The Pineapple is a little harder to find than most National Trust for Scotland (NTS) properties. The access road isn’t actually that long, less than a kilometre from the A905 near Airth and no further from the nearest bus stop. But the signage is minimal and as you pass fields and woodland you’ll wonder if you’re on the wrong track, until you finally get there. Come to think of it, ‘The Pineapple’ is one of the more playful names for NTS properties. But it’s a straightforward description of one of the most whimsical yet stunning buildings in Scotland.
I suppose most people with any connection to Scotland have seen photographs of The Pineapple (the name is sometimes lengthened to ‘The Dunmore Pineapple’) or perhaps have seen it on TV. Nothing can prepare you, though, for how impressive – or how big – it is in real life. It must surely be the largest representation of a fruit anywhere in Scotland, or perhaps anywhere else. If you were planning to create a giant fruit in stone, you’d generally steer clear of pineapples which are complicated and intricate objects. Some of the stonework on the building is delicate, subtle and takes the breath away. But why is there a giant pineapple in the Scottish countryside near the southern end of the Kincardine Bridge?
Christopher Columbus and his crew are generally assumed to have been the first Europeans to encounter pineapples, on the island of Guadalupe in the Caribbean. That was towards the end of the 15th century. Pineapples began to be imported to Europe, and became a delicacy, but only for the very wealthy. They couldn’t be grown outdoors in the United Kingdom, for example, and it was expense to import them. Experiments in growing pineapples in the UK began in the 17th century. I recently visited Oxford Botanic Garden (whose origins are 17th century) and saw pineapples growing there in a steamy glasshouse. There’s a painting in the Royal Collection, which has been dated to the late 1670s, that shows Charles II being presented with a pineapple. The first pineapples are said to have been grown in Scotland in 1731.
In the 18th century the area around The Pineapple was the Dunmore Estate; the name ‘Dunmore’ is still common locally, if you check a map. To the west, for example, is the extensive Dunmore Wood. The Pineapple was built on the instructions of John Murray, the 4th Earl of Dunmore. The building appeared in 1761, without the pineapple, and was intended as a kind of summerhouse in which the Earl could sit and enjoy views of his estate. Murray became Governor of Virginia – the last one before the American War of Independence – from 1771-75. Apparently, it was a custom in Virginia for returning sailors to leave a pineapple (a real one, mind) on their doorstep to indicate that they were at home and able to receive visitors. In 1777 the Earl did the same, in stone, ordering the pineappley bit of the building to be added; he was home, it said, and could receive callers. Incredibly, we don’t know the name of the architect who designed and executed either the original building or The Pineapple.
The detail is stunning – those lifelike stone pineapple leaves each have their own drain to draw away water and prevent damage through a build-up of ice. It’s impressive enough to stand before the structure and examine it from ground level. To be lifted up in a cherrypicker and examine the work at close quarters would be incredible. Perhaps the NTS should consider this…Murray would later become Governor of the Bahamas. Soberingly, his role there involved importing slaves from Africa, so perhaps The Pineapple can also serve as a prompt to reflect on the less savoury aspects of Scotland’s past.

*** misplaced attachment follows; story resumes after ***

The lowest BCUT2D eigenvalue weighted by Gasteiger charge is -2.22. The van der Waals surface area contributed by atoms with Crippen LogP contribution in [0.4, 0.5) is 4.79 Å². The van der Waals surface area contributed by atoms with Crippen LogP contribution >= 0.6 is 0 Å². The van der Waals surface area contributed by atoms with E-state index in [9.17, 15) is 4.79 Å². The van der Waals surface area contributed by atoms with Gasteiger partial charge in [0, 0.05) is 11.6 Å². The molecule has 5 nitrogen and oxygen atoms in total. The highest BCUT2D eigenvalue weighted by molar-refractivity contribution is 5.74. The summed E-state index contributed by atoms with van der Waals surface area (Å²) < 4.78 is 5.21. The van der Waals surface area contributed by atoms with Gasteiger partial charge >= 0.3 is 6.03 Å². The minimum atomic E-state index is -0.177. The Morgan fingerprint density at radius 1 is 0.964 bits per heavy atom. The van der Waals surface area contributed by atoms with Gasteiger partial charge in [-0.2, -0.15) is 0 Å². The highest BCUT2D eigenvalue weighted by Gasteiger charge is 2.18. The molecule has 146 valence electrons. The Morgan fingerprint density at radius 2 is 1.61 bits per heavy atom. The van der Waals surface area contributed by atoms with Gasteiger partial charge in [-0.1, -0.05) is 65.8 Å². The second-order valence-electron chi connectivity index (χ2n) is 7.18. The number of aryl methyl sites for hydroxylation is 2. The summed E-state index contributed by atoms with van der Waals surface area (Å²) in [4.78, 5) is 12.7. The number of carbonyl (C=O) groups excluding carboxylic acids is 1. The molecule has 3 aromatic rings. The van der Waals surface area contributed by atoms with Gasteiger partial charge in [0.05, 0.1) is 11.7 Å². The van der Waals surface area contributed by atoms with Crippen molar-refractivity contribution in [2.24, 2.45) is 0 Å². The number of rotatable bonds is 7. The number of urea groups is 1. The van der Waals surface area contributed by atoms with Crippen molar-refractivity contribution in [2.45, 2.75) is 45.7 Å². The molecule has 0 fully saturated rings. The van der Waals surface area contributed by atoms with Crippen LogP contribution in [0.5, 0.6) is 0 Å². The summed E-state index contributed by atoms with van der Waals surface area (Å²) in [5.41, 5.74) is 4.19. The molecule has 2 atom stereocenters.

Impressive walled garden
The impressive walled garden that lies to the south is a great place from which to view The Pineapple and is now a green space with flowers, shrubs, trees and even a small orchard. For many years, however, it looked very different. Around the garden were glass-roofed hothouses in which exotic fruit – including, yes, pineapples – were grown for the Earl’s plate. The ghostly outline of those hothouses can still be seen on the walls that survive on either side of The Pineapple. The 4th Earl lived at Dunmore Tower elsewhere on the estate. In 1820 Dunmore Park, a new mansion, was built nearby for the 5th Earl. During the 20th century the estate declined, part of it was bought up by the Countess of Perth and both Dunmore Park and Dunmore Tower became empty and ruinous. The Murrays of Dunmore have lived in Tasmania since the 9th Earl moved there in 1941. Malcolm, the 12th Earl, visited The Pineapple in 1998 to plant a memorial tree. He remains active in many Australian Scots heritage organisations. I expect he reads the Scottish Banner!
By the early 1970s, The Pineapple, the hothouses and other remaining buildings were in danger of collapse. The Countess of Perth donated the building and surrounding grounds to the NTS in 1974. The remains of the hothouses were swept away but The Pineapple and its adjacent buildings were restored by the NTS alongside The Landmark Trust who now lease the buildings from the NTS and rent them out as holiday accommodation; yes, you can stay at The Pineapple! Casual visitors can view The Pineapple, enjoy the walled gardens and walk in the surrounding woodland. The former curling pond is said to be a haunt of the rare great crested newt. Around the site are some interpretative boards that outline the history of the building and the wider estate. I found the photographs of the walled garden with the hothouses up and running a fascinating comparison to the present day. 250 years old and perhaps Scotland’s most bonkers building, The Pineapple is something everyone should make an effort to go and see.
Words and images: David McVey.